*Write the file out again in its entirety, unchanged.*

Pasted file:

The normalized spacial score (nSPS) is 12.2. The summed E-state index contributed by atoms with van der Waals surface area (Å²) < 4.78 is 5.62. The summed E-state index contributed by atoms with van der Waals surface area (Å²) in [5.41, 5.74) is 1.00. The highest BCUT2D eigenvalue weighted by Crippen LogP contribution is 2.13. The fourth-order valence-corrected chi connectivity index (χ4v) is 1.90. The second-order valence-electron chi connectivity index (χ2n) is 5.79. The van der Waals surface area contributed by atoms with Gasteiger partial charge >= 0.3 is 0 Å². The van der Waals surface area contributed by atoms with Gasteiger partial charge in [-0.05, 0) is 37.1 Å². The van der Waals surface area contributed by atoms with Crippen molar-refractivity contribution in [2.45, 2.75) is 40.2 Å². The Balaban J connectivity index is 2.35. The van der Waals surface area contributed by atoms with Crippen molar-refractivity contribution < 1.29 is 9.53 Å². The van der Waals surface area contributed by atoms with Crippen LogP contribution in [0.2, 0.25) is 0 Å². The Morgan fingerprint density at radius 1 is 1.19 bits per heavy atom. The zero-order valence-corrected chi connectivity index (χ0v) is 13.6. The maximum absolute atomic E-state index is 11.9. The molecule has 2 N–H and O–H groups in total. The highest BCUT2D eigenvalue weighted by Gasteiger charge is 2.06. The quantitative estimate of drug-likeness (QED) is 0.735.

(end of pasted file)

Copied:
The normalized spacial score (nSPS) is 12.2. The summed E-state index contributed by atoms with van der Waals surface area (Å²) < 4.78 is 5.62. The summed E-state index contributed by atoms with van der Waals surface area (Å²) in [5.41, 5.74) is 1.00. The highest BCUT2D eigenvalue weighted by Crippen LogP contribution is 2.13. The fourth-order valence-corrected chi connectivity index (χ4v) is 1.90. The second-order valence-electron chi connectivity index (χ2n) is 5.79. The van der Waals surface area contributed by atoms with Gasteiger partial charge >= 0.3 is 0 Å². The van der Waals surface area contributed by atoms with Gasteiger partial charge in [-0.05, 0) is 37.1 Å². The van der Waals surface area contributed by atoms with Crippen molar-refractivity contribution in [2.45, 2.75) is 40.2 Å². The Balaban J connectivity index is 2.35. The van der Waals surface area contributed by atoms with Crippen molar-refractivity contribution < 1.29 is 9.53 Å². The van der Waals surface area contributed by atoms with Crippen LogP contribution in [0.2, 0.25) is 0 Å². The Morgan fingerprint density at radius 1 is 1.19 bits per heavy atom. The zero-order valence-corrected chi connectivity index (χ0v) is 13.6. The maximum absolute atomic E-state index is 11.9. The molecule has 2 N–H and O–H groups in total. The highest BCUT2D eigenvalue weighted by Gasteiger charge is 2.06. The quantitative estimate of drug-likeness (QED) is 0.735.